Study leader Stefan A. F. Bon of the University of Warwick said the technology would allow the manufacture of chocolate with fruit juice, vitamin C water or diet cola that would replace up to 50 percent of the fat.
The juice is in the form of micro-bubbles that help chocolate retain a lush texture that is firm and snappy to the bite and yet melts in the mouth, Bon said. And all with less sugar.
"We have established the chemistry that's a starting point for healthier chocolate confectionery," Bon said in a statement.
Bon explained a 2-ounce serving of premium dark chocolate may contain 13 grams of fat -- 20 percent of the total daily fat recommended for a person who eats 2,000 calories per day. Much of this fat is the unhealthy saturated variety, Bon said.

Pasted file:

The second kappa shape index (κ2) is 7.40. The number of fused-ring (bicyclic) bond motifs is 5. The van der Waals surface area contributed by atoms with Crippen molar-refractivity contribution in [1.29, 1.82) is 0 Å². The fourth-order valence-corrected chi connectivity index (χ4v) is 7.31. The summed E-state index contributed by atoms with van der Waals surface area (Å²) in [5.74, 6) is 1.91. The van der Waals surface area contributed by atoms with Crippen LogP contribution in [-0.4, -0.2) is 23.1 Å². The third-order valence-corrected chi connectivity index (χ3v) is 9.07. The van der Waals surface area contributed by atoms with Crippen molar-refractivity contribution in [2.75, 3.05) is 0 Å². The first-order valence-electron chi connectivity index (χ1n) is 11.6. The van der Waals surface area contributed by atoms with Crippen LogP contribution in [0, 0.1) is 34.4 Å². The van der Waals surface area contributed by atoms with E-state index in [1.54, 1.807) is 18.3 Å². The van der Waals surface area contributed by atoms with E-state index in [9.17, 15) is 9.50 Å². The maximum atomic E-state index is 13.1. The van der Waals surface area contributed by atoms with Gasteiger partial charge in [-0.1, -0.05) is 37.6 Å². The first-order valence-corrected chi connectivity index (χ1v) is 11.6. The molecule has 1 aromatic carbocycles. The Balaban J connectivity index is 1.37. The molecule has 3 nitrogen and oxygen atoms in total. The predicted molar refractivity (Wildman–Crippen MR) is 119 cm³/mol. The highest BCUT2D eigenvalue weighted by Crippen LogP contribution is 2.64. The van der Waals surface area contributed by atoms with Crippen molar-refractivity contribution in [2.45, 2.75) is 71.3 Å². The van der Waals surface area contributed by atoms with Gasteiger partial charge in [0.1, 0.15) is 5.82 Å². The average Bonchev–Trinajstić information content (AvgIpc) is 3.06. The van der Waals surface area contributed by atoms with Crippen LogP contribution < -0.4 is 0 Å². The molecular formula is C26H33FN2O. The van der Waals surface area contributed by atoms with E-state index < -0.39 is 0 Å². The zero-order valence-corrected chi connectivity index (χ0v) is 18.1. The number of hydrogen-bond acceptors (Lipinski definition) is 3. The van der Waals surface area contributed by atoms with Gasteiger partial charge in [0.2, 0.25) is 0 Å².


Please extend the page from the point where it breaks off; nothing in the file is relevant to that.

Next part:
Bon's team used fruit juices and other food-approved ingredients such as apple, orange and cranberry juice to form a Pickering emulsion, named for British chemist Percival Spencer Umfreville Pickering.
In 1907, Pickering discovered a new way to stabilize emulsions -- combinations of liquids like the egg yolk and oil in mayonnaise that normally would not mix together.
The Warwick researchers ' findings were presented at the 245th National Meeting & Exposition of the American Chemical Society in New Orleans.